Mya thinks that her identity is fixed, which is a premise the signal reinforces, strengthens, and regulates using an innate violence from within its frustrated hosts as a kind of self-defense mechanism for cultural conformity.  The violence is bred familialy, tribally almost, particularly within Mya’s husband Lewis, who sees himself as a protector of the ideal of familyhood.  All impediments to his (and to a lesser extent Mya’s) happiness become perceived threats. 


As he searches for her, Lewis’s perception of Mya and what she represents becomes an abstraction, a kind of nationalism and absolutism of identity.  This is not his own conclusion, the film suggests, but one reached through contact with the signal and its rendering of fear and desire.


“It’s telling me what I should do and what I should want”, Lewis says at one point.  “I want my wife and I want my home and I want all of you people to stop bothering us”.


It’s no secret that the signal itself functions as a critique of mass media.  At a pre-screening of the film in Philadelphia, Bruckner made the unexpected revelation that much of the script had come about in the wake of overdosing on 2004 election coverage.  He recounted a crippling depression over the media’s role in such a dire debate, how it transformed rhetoric into reality and created a shallow framework for understanding. 


Indeed, while the results would by no means inspire men and women to go out gratuitously murdering one another, these were matters of life and death. People’s lives for the next four years were literally on the line; in Iraq and Afghanistan, in American hospitals, in hurricane-torn regions, etc.  The public, given such critical circumstances, was not given a sufficient enough platform on which to make a decision, regardless of what their options were.  They were instead driven by fear and given reinforced and pre-molded American identities.


The absolutism of Lewis’ ideals becomes a stopgap for analysis. For him, problems can no longer be solved by any means other than pure visceral, primal response.  Yet, Lewis’ aggressive impulses are never engendered from any kind of Darwinian bestiality (like, say, a movie werewolf) or a hopeless automatonism (like, say, Romero’s zombies), but from constant fear of losing control over his life.  Lewis fears not only physical threats on his person and his wife, but also attacks upon his value system. To the infected Lewis, these two are proportionately identical threats and require appropriately proportionate reactions.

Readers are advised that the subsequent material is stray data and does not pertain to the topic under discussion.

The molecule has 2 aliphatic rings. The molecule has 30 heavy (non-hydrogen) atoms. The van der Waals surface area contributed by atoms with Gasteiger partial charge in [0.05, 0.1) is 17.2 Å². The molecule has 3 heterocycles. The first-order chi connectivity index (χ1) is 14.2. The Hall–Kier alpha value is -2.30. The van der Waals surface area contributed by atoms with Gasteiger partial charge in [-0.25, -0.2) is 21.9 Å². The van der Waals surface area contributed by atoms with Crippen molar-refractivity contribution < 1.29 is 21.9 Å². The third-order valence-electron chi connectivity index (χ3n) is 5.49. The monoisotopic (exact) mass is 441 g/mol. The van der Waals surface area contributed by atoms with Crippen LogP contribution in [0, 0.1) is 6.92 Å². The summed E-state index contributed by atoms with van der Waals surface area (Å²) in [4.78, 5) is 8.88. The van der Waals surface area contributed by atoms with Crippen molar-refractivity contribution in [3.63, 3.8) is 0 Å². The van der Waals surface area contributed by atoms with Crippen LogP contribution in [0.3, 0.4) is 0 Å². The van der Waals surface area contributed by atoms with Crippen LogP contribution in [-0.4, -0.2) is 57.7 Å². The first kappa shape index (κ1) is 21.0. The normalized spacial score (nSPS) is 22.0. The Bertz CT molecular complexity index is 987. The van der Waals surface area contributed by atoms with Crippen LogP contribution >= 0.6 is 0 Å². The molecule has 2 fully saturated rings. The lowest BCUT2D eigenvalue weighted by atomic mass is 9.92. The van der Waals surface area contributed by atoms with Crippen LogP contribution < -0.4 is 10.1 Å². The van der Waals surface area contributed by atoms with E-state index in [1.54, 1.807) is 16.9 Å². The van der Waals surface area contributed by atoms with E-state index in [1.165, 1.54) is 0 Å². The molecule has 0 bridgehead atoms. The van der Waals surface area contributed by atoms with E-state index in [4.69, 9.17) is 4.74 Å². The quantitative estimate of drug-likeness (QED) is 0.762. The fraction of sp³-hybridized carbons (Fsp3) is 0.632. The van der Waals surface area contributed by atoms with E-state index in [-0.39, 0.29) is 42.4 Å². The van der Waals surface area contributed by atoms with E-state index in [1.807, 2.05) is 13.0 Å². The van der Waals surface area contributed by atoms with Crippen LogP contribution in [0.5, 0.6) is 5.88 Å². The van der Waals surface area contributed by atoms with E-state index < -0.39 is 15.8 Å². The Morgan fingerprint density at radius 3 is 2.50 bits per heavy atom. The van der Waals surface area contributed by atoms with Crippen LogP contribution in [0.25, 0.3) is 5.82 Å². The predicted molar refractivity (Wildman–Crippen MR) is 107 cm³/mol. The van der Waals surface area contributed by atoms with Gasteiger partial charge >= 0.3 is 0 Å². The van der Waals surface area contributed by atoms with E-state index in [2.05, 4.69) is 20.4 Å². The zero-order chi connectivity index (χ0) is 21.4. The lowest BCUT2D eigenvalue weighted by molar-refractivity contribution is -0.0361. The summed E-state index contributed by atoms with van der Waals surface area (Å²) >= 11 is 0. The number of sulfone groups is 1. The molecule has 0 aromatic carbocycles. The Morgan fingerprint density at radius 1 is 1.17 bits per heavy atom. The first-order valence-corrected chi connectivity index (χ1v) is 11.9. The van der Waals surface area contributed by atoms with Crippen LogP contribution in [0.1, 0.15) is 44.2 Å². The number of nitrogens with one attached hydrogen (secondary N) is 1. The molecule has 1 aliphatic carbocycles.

Thus, Lewis represents the psychosis of the modern American dream, which is cold, individualistic, self-aggrandizing, and contingent upon the destruction or marginalization of other viewpoints.  He is the red-blooded red state alpha male who feels tragically powerless in the face of change.  This is a fear that is not entirely baseless, though Lewis’ and perhaps many similar Americans’ scapegoats are falsely targeted (extradiegetically this may includes gays, immigrants, environmentalists, etc.). 


When conflicts are settled using only violence, it reduces language to no more than a perfunctory byproduct of the violent action itself.  The signal, while seemingly avoiding logic in favor of survivalism, becomes its own rationale.  Every killing has its justification (“He had it coming.  Probably.” Clark, one of the partygoers from Transmission II says), but the violence itself is the end communication.  And like Burroughs’ language bug, the message is viral, a meme that spreads rapidly throughout Terminus, escalating the tension with every fresh corpse, killing begetting killing.  Even those who have not been switched on by the signal catch the bug via close proximity to, and hence the socialization of, the utter madness of life in Terminus.


Timothy Gabriele is a writer who studied English and Film at the University of Massachussetts at Amherst. He currently lives in the New Haven, CT region with his wife, his daughter, his dog, and two cats. His column, The Difference Engine, appears regularly at PopMatters. He can be found twittering @Wildcorrective and blogging at 555 Enterprises.